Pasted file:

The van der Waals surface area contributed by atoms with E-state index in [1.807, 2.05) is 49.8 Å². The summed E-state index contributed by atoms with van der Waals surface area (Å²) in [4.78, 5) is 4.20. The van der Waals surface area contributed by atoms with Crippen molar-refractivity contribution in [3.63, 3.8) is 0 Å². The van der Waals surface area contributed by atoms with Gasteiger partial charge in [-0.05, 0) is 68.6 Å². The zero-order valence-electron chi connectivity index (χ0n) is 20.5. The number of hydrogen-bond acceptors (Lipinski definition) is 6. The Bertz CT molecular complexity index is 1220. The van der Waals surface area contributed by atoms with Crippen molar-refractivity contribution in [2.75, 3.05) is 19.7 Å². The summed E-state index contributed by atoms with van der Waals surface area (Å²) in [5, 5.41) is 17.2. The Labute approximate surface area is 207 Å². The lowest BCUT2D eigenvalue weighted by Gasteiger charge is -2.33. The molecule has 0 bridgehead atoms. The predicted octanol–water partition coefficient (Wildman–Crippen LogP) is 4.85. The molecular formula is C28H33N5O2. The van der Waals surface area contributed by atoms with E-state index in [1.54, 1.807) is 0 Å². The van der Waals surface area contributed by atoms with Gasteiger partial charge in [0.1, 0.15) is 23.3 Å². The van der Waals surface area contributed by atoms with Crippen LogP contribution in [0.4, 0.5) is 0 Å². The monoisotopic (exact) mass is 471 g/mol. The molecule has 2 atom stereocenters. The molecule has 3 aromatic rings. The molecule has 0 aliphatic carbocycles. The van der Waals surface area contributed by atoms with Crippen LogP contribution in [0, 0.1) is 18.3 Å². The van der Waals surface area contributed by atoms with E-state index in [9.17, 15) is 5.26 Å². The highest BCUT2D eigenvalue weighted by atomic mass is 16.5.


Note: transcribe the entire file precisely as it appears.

The van der Waals surface area contributed by atoms with E-state index in [1.807, 2.05) is 49.8 Å². The summed E-state index contributed by atoms with van der Waals surface area (Å²) in [4.78, 5) is 4.20. The van der Waals surface area contributed by atoms with Crippen molar-refractivity contribution in [3.63, 3.8) is 0 Å². The van der Waals surface area contributed by atoms with Gasteiger partial charge in [-0.05, 0) is 68.6 Å². The zero-order valence-electron chi connectivity index (χ0n) is 20.5. The number of hydrogen-bond acceptors (Lipinski definition) is 6. The Bertz CT molecular complexity index is 1220. The van der Waals surface area contributed by atoms with Crippen molar-refractivity contribution in [2.75, 3.05) is 19.7 Å². The summed E-state index contributed by atoms with van der Waals surface area (Å²) in [5, 5.41) is 17.2. The Labute approximate surface area is 207 Å². The lowest BCUT2D eigenvalue weighted by Gasteiger charge is -2.33. The molecule has 0 bridgehead atoms. The predicted octanol–water partition coefficient (Wildman–Crippen LogP) is 4.85. The molecular formula is C28H33N5O2. The van der Waals surface area contributed by atoms with E-state index in [1.54, 1.807) is 0 Å². The van der Waals surface area contributed by atoms with Gasteiger partial charge in [0.1, 0.15) is 23.3 Å². The van der Waals surface area contributed by atoms with Crippen LogP contribution in [0.4, 0.5) is 0 Å². The monoisotopic (exact) mass is 471 g/mol. The molecule has 2 atom stereocenters. The molecule has 3 aromatic rings. The molecule has 0 aliphatic carbocycles. The van der Waals surface area contributed by atoms with Crippen LogP contribution in [0, 0.1) is 18.3 Å². The van der Waals surface area contributed by atoms with E-state index in [9.17, 15) is 5.26 Å². The highest BCUT2D eigenvalue weighted by atomic mass is 16.5.